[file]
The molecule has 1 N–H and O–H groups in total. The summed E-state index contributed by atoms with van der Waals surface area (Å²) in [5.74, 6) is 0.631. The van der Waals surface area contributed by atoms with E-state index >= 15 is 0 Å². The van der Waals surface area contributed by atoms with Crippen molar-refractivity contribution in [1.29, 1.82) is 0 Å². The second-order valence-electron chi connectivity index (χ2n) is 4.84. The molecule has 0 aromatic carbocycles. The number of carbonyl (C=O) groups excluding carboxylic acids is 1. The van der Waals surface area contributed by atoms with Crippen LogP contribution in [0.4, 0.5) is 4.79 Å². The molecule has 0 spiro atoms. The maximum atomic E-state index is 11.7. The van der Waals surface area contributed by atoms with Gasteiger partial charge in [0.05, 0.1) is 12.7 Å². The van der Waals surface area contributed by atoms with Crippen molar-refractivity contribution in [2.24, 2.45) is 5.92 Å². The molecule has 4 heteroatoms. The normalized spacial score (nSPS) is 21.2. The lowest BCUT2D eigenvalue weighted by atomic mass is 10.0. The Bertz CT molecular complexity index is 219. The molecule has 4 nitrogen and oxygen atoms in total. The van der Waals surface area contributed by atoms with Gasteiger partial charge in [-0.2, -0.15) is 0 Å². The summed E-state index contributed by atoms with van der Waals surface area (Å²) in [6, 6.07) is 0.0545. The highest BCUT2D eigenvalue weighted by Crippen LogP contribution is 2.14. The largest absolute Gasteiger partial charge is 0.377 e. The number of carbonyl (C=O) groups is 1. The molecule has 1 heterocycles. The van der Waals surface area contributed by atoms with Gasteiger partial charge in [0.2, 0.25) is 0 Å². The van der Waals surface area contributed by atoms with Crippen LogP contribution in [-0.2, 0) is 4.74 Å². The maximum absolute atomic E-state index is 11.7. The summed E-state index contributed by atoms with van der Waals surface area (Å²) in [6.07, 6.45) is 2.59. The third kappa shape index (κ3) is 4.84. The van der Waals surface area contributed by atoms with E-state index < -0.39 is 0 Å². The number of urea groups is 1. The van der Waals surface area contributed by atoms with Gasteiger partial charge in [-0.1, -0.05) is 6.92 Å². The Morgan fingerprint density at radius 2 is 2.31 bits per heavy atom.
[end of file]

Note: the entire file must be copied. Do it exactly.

The molecule has 1 N–H and O–H groups in total. The summed E-state index contributed by atoms with van der Waals surface area (Å²) in [5.74, 6) is 0.631. The van der Waals surface area contributed by atoms with E-state index >= 15 is 0 Å². The van der Waals surface area contributed by atoms with Crippen molar-refractivity contribution in [1.29, 1.82) is 0 Å². The second-order valence-electron chi connectivity index (χ2n) is 4.84. The molecule has 0 aromatic carbocycles. The number of carbonyl (C=O) groups excluding carboxylic acids is 1. The van der Waals surface area contributed by atoms with Crippen LogP contribution in [0.4, 0.5) is 4.79 Å². The molecule has 0 spiro atoms. The maximum atomic E-state index is 11.7. The van der Waals surface area contributed by atoms with Gasteiger partial charge in [0.05, 0.1) is 12.7 Å². The van der Waals surface area contributed by atoms with Crippen molar-refractivity contribution in [2.24, 2.45) is 5.92 Å². The molecule has 4 heteroatoms. The normalized spacial score (nSPS) is 21.2. The lowest BCUT2D eigenvalue weighted by atomic mass is 10.0. The Bertz CT molecular complexity index is 219. The molecule has 4 nitrogen and oxygen atoms in total. The van der Waals surface area contributed by atoms with Gasteiger partial charge in [-0.2, -0.15) is 0 Å². The summed E-state index contributed by atoms with van der Waals surface area (Å²) in [6, 6.07) is 0.0545. The highest BCUT2D eigenvalue weighted by Crippen LogP contribution is 2.14. The largest absolute Gasteiger partial charge is 0.377 e. The number of carbonyl (C=O) groups is 1. The molecule has 1 heterocycles. The van der Waals surface area contributed by atoms with Gasteiger partial charge in [0.2, 0.25) is 0 Å². The van der Waals surface area contributed by atoms with Crippen LogP contribution in [-0.2, 0) is 4.74 Å². The maximum absolute atomic E-state index is 11.7. The summed E-state index contributed by atoms with van der Waals surface area (Å²) in [6.07, 6.45) is 2.59. The third kappa shape index (κ3) is 4.84. The van der Waals surface area contributed by atoms with E-state index < -0.39 is 0 Å². The number of urea groups is 1. The van der Waals surface area contributed by atoms with Gasteiger partial charge in [-0.1, -0.05) is 6.92 Å². The Morgan fingerprint density at radius 2 is 2.31 bits per heavy atom.